Is there any (conjectural) characterization of $\overline{\bf{Q}}$-points on Shimura varieties?

The question of course does not always make sense for ${\bf{Q}}$-points: a theorem of Shimura shows that a quaternionic Shimura curve has no ${\bf{R}}$-points, and a theorem of Mazur shows that the modular curve $Y_0(N)$ has no ${\bf{Q}}$-points for $N$ sufficiently large. The question does however seem to make sense for certain abelian extensions of CM fields. (For instance, in the setting of a quaternionic Shimura curve $M$ defined over a totally real field $F$, if a totally imaginary quadratic extension $K/F$ embeds into the underlying quaternion algebra, then there is a supply of CM points on $M$ defined over certain abelian extensions of $K$). In particular, I should like to know more about the following questions:

(i) Over which number fields $k$ does a given Shimura variety $S(G, X)$ have a $k$-rational point?

(ii) For which such number fields $k$ will $S(G, X)(k)$ be Zariski dense?

(iii) To what extent are such $k$-rational points accounted for by CM points (or similar constructions)?

Sorry if these questions are imprecise or wrongly formulated, I would be happy to at least have an indication of where to look in the literature if someone has already thought about this.

  • $\begingroup$ You might find Milne's article at jmilne.org/math/xnotes/svh.pdf useful. He shows that for most classical groups $G$ one can give a motivic interpretation of the points of $Sh(G,X)$. $\endgroup$ Mar 25, 2011 at 0:13

1 Answer 1


If you haven't, you should first think about these questions just for modular curves, which are the simplest Shimura varieties. Then there are only finitely many $N$ for which the modular curve of level $N$ has genus $< 2$. Once the genus is at least $2$, there are only finitely many points over any fixed number field (by Mordell's conjecture/Faltings theorem).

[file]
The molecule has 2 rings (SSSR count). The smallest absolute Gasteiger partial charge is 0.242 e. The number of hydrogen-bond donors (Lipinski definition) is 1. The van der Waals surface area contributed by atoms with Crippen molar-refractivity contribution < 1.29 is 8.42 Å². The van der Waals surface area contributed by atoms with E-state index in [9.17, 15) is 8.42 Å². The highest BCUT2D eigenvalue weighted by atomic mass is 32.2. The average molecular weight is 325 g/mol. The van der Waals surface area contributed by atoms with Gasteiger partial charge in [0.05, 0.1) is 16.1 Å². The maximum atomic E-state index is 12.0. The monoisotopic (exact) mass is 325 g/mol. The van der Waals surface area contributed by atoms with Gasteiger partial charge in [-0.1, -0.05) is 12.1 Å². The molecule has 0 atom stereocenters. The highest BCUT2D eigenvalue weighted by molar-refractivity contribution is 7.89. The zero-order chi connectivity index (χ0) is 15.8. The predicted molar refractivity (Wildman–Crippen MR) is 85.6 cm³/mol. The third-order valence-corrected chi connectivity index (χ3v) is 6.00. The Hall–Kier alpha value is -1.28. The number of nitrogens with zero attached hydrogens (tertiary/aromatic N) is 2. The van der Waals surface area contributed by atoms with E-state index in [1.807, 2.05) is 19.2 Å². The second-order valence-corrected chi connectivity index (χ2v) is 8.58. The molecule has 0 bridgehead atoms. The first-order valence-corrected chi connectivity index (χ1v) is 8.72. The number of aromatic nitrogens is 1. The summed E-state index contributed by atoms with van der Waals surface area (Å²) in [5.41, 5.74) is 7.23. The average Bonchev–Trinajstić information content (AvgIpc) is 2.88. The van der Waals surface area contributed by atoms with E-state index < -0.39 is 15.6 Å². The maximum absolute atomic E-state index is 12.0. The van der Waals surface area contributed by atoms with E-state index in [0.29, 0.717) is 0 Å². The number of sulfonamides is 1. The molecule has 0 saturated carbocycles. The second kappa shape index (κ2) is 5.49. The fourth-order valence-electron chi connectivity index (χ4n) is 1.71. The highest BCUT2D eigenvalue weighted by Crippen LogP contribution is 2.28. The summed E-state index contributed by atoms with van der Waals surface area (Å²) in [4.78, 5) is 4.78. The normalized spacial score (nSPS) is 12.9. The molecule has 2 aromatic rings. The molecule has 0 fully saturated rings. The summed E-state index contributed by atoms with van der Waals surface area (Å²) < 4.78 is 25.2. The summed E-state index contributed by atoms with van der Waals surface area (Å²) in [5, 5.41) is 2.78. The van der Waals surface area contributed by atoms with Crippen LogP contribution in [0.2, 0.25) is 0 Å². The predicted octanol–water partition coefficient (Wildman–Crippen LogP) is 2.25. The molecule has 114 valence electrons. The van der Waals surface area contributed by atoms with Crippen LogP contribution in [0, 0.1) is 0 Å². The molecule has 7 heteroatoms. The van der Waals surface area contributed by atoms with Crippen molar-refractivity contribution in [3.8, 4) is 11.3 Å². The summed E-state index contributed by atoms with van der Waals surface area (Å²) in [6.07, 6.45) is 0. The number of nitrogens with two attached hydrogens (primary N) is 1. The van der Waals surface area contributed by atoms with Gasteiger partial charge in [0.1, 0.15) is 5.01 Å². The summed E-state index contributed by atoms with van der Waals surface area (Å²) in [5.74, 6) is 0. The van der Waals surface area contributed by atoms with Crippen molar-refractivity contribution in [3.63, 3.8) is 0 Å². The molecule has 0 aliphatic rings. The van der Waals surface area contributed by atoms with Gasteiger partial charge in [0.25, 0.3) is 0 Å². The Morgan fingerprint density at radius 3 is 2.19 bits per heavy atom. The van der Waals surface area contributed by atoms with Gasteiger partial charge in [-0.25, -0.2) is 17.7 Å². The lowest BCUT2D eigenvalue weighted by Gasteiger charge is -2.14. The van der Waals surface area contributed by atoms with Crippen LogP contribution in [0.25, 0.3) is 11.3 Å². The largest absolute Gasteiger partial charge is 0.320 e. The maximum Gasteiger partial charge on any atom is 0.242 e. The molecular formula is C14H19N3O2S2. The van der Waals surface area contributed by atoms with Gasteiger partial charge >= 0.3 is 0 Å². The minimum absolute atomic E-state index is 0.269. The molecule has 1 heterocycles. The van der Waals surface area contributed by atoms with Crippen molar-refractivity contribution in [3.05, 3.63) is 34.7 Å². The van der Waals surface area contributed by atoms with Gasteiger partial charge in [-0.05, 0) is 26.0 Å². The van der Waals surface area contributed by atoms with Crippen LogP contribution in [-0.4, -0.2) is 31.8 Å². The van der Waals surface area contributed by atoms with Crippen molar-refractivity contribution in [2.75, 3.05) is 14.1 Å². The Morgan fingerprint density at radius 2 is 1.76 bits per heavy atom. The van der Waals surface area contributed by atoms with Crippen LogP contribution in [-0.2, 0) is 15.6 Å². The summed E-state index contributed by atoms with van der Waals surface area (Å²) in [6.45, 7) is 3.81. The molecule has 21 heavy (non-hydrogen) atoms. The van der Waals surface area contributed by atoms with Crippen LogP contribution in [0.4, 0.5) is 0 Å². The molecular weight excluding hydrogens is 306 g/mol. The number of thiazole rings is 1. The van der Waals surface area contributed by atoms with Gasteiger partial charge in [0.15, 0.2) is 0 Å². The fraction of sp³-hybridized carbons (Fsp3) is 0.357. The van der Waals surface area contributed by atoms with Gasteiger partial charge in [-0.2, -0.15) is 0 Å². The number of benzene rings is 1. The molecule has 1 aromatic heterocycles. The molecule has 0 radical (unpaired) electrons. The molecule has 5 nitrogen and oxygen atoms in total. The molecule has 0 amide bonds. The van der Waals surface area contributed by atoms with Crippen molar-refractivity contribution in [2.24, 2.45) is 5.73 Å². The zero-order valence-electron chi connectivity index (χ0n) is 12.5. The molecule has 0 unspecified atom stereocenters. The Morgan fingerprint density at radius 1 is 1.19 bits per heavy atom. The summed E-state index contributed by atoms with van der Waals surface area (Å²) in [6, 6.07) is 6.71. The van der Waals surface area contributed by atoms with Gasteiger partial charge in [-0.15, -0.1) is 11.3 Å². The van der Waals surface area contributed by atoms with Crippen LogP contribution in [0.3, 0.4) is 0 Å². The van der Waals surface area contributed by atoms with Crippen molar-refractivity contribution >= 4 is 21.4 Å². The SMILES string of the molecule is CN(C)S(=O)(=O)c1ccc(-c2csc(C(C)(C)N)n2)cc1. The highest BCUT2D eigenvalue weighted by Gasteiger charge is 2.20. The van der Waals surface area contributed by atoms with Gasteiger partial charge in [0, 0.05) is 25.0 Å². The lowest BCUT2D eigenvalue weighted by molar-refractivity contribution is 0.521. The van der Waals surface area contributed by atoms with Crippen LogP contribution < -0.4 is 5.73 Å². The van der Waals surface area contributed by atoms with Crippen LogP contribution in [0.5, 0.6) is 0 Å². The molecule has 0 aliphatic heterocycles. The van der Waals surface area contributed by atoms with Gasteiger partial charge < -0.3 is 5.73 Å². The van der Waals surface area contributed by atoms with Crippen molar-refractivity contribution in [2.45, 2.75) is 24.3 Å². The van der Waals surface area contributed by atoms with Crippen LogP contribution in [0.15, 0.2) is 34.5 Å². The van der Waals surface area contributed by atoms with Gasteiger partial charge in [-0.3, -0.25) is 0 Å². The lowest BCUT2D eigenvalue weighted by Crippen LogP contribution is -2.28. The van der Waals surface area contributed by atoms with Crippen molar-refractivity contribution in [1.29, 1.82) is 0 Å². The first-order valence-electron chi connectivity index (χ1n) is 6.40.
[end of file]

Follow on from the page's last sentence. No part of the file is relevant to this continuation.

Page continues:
For higher dimensional Shimura varieties, once the level gets large enough the variety will become of general type, and Lang's conjecture will (presumably) apply, so as to give restrictions on the rational points. In particular, the answer to (ii) will presumably be never if the level is large enough. The $\overline{\mathbb Q}$-points are Zariski dense by the Nullstellensatz, and most of them won't be CM points (unless the Shimura variety is associated to a torus, so that every point is CM!), so eventually (i.e. if you make $k$ large enough) you will get points that are not CM.

  • $\begingroup$ Many thanks for these excellent comments! I hadn't considered the issue with genus for modular curves, which is a good observation to make here. $\endgroup$
    – jvo
    Mar 25, 2011 at 9:04
  • $\begingroup$ Regarding (iii), the André-Oort conjecture also seems relevant: the Zariski-closure of the CM points is conjectured (and often known, at least under GRH) to be itself a union of irreducible special sub-varieties. So as Matt Emerton said, most $\bar{\mathbb Q}$-points are definitely not special. $\endgroup$
    – Olivier
    Mar 25, 2011 at 12:55

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